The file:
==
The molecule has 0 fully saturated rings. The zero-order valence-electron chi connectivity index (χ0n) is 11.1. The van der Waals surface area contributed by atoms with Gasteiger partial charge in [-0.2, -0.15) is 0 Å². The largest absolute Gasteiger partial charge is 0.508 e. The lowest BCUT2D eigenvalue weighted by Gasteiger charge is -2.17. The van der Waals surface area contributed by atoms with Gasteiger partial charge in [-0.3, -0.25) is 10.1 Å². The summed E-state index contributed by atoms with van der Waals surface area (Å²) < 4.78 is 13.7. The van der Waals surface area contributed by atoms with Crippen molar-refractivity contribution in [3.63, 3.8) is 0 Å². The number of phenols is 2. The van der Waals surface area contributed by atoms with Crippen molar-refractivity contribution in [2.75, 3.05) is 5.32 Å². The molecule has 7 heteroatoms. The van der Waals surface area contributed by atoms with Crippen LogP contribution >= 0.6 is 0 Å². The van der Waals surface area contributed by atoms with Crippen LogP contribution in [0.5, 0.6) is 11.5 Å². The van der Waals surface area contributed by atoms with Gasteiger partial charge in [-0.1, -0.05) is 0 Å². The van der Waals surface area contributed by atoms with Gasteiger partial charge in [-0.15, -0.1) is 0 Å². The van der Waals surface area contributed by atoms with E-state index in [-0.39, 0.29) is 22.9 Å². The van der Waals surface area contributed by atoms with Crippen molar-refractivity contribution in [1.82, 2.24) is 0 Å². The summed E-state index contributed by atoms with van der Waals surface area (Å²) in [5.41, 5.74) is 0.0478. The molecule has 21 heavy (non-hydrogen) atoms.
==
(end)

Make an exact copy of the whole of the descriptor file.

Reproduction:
The molecule has 0 fully saturated rings. The zero-order valence-electron chi connectivity index (χ0n) is 11.1. The van der Waals surface area contributed by atoms with Gasteiger partial charge in [-0.2, -0.15) is 0 Å². The largest absolute Gasteiger partial charge is 0.508 e. The lowest BCUT2D eigenvalue weighted by Gasteiger charge is -2.17. The van der Waals surface area contributed by atoms with Gasteiger partial charge in [-0.3, -0.25) is 10.1 Å². The summed E-state index contributed by atoms with van der Waals surface area (Å²) < 4.78 is 13.7. The van der Waals surface area contributed by atoms with Crippen molar-refractivity contribution in [3.63, 3.8) is 0 Å². The number of phenols is 2. The van der Waals surface area contributed by atoms with Crippen molar-refractivity contribution in [2.75, 3.05) is 5.32 Å². The molecule has 7 heteroatoms. The van der Waals surface area contributed by atoms with Crippen LogP contribution >= 0.6 is 0 Å². The van der Waals surface area contributed by atoms with Crippen LogP contribution in [0.5, 0.6) is 11.5 Å². The van der Waals surface area contributed by atoms with Gasteiger partial charge in [-0.1, -0.05) is 0 Å². The van der Waals surface area contributed by atoms with Gasteiger partial charge in [-0.15, -0.1) is 0 Å². The van der Waals surface area contributed by atoms with E-state index in [-0.39, 0.29) is 22.9 Å². The van der Waals surface area contributed by atoms with Crippen molar-refractivity contribution in [1.82, 2.24) is 0 Å². The summed E-state index contributed by atoms with van der Waals surface area (Å²) in [5.41, 5.74) is 0.0478. The molecule has 21 heavy (non-hydrogen) atoms.